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Designation: C 125 – 03

Standard Terminology Relating to

Concrete and Concrete Aggregates1
This standard is issued under the fixed designation C 125; the number immediately following the designation indicates the year of
original adoption or, in the case of revision, the year of last revision. A number in parentheses indicates the year of last reapproval. A
superscript epsilon (e) indicates an editorial change since the last revision or reapproval.

This standard has been approved for use by agencies of the Department of Defense.

1. Scope increase in mass is expressed as a percentage of the dry mass of the

body and the body is considered to be “dry” when it has been treated
1.1 The following definitions apply to hydraulic cement by an appropriate process to remove uncombined water, such as drying
concrete, although some of them may have wider application.2 to constant mass at a temperature between 100 and 110°C.
2. Referenced Documents admixture, n—a material other than water, aggregates, hy-
2.1 ASTM Standards: draulic cementitious material, and fiber reinforcement that is
C 109/C 109M Test Method for Compressive Strength of used as an ingredient of a cementitious mixture to modify its
Hydraulic Cement Mortars (Using 2-in. or [50-mm] Cube freshly mixed, setting, or hardened properties and that is
Specimens)3 added to the batch before or during its mixing.
C 143/C 143M Test Method for Slump of Hydraulic Ce- accelerating admixture, n—admixture that accelerates the
ment Concrete4 setting and early strength development of concrete. (C 494/
C 403/C 403M Test Method for Time of Setting of Concrete C 494M)
Mixtures by Penetration Resistance4 air-entraining admixture, n—admixture that causes the de-
C 494/C 494M Specification for Chemical Admixtures for velopment of a system of microscopic air bubbles in
Concrete4 concrete or mortar during mixing.
C 939 Test Method for Flow of Grout for Preplaced- chemical admixture, n—a nonpozzolanic admixture in the
Aggregate Concrete (Flow Cone Method)4 form of a liquid, suspension, or water-soluble solid.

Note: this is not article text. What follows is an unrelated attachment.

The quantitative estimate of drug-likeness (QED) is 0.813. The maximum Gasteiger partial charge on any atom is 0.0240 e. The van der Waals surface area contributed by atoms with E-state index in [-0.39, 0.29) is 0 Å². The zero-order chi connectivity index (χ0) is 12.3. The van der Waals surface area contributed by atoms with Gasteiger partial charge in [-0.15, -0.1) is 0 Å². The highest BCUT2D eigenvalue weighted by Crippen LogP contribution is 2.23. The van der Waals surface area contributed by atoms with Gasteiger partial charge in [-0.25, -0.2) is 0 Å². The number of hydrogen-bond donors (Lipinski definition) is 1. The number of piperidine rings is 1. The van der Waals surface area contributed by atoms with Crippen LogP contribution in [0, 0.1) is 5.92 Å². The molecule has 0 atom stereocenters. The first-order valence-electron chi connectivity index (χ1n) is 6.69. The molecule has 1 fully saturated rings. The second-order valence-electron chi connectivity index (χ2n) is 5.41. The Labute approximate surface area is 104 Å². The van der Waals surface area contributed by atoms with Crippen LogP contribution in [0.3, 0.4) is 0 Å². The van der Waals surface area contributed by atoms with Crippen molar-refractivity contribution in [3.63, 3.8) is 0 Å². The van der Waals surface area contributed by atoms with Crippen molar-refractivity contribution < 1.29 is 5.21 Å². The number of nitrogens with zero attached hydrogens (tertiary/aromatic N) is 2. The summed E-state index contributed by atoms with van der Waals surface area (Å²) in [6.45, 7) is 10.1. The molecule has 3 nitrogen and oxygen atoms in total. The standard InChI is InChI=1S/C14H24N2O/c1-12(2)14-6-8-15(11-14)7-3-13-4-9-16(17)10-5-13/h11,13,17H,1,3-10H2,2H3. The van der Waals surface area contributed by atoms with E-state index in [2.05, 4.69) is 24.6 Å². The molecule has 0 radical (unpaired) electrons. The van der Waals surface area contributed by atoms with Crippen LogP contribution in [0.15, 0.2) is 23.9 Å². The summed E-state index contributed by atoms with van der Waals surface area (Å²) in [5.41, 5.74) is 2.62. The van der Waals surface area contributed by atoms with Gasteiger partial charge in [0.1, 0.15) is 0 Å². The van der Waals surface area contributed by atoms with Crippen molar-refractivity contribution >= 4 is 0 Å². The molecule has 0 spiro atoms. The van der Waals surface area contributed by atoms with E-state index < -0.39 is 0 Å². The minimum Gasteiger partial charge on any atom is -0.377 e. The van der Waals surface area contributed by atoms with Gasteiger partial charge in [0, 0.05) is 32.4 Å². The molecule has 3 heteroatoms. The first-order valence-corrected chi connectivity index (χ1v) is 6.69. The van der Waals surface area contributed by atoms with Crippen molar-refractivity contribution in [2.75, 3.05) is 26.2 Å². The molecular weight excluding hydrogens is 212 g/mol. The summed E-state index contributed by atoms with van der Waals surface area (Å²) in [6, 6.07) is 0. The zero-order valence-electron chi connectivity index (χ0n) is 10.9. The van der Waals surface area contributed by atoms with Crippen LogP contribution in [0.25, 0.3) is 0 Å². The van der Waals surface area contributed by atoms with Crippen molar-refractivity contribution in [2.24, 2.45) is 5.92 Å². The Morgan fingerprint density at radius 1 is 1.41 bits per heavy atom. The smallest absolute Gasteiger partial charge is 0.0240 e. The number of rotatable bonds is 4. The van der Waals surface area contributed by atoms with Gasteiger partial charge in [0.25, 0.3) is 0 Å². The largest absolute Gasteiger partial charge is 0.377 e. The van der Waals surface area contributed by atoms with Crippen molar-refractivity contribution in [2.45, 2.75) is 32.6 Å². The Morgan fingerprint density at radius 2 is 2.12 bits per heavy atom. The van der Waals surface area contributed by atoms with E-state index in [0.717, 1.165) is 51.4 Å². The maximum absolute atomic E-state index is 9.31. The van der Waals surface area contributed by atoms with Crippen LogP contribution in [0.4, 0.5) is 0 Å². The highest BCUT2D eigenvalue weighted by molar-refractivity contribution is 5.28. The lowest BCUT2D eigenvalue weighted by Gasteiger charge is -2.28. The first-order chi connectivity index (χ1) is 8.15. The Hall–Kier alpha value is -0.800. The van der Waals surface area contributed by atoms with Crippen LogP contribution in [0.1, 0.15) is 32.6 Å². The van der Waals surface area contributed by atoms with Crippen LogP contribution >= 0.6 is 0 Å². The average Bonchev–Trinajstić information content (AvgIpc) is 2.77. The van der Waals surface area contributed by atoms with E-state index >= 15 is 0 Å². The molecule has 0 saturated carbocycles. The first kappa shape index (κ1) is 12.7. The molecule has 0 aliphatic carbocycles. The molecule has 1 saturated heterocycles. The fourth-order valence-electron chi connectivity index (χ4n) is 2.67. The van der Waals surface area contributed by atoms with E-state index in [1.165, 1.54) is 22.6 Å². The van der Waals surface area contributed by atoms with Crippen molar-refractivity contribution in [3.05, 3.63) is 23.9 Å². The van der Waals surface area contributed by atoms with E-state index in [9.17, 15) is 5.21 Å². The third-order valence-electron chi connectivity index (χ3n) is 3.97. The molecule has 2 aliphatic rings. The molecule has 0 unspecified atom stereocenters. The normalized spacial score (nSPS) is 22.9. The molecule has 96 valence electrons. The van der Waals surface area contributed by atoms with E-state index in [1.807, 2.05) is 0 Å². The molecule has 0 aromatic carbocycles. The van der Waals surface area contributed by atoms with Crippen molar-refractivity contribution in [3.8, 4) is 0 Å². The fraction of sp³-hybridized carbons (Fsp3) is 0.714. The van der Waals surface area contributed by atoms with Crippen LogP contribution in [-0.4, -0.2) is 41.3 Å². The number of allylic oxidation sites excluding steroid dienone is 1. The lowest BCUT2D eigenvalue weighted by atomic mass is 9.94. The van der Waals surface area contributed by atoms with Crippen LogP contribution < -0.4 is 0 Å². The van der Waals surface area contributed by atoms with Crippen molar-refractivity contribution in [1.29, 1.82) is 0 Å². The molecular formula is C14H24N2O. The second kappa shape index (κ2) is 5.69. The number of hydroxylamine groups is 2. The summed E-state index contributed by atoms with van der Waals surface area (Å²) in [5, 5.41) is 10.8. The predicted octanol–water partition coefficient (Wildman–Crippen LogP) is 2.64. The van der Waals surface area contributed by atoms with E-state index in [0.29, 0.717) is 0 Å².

C 1074 Practice for Estimating Concrete Strength by the mineral admixture, n—deprecated term.
Maturity Method4 DISCUSSION—This term has been used to refer to different types of
2.2 American Concrete Institute Publications:5 water insoluble, finely divided materials such as pozzolanic materials,
308 Practice for Curing Concrete cementitious materials, and aggregate. These materials are not similar,
and it is not useful to group them under a single term. The name of the
3. Terms and Their Definitions specific material should be used, for example, use “pozzolan,” “ground
granulated blast-furnace slag,” or “finely divided aggregate,” as is
absorption, n—the process by which a liquid is drawn into and appropriate.
tends to fill permeable pores in a porous solid body; also, the
increase in mass of a porous solid body resulting from the retarding admixture, n—admixture that retards the setting of
penetration of a liquid into its permeable pores. concrete. (C 494/C 494M)
water-reducing admixture, n—admixture that either in-
DISCUSSION—In the case of concrete and concrete aggregates, unless creases the slump of freshly mixed mortar or concrete
otherwise stated, the liquid involved is water, the increase in mass is
without increasing the water content or that maintains the
that which does not include water adhering to the outside surface, the
slump with a reduced amount of water due to factors other
than air entrainment.
This terminology is under the jurisdiction of ASTM Committee C09 on water-reducing admixture, high-range, n—a water-reducing
Concrete and Concrete Aggregates and is the direct responsibility of Subcommittee admixture capable of producing at least 12 % reduction of
C09.91 on Terminology. water content when tested in accordance with Specification
Current edition approved June 10, 2003. Published July 2003. Originally
approved in 1936. Last previous edition approved in 2002 as C 125 – 02. C 494/C 494M and meeting the other relevant requirements
C 219, Terminology Relating to Hydraulic Cement contains definitions of a of Specification C 494/C 494M.
number of items in use in standards under the jurisdiction of Committee C09. aggregate, n—granular material, such as sand, gravel, crushed
Definitions of additional terms may be found in Cement and Concrete Terminology,
116R American Concrete Institute, P.O. Box 19150, Detroit, MI 48219.
stone, or iron blast-furnace slag, used with a cementing
Annual Book of ASTM Standards, Vol 04.01. medium to form hydraulic-cement concrete or mortar.
Annual Book of ASTM Standards, Vol 04.02.
Available from the American Concrete Institute, P.O. Box 9094, Farmington
Hills, MI 48333-9094.

Copyright © ASTM International, 100 Barr Harbor Drive, PO Box C700, West Conshohocken, PA 19428-2959, United States.

C 125 – 03
coarse aggregate, n—(1) aggregate predominantly retained its emergence from, newly placed concrete or mortar caused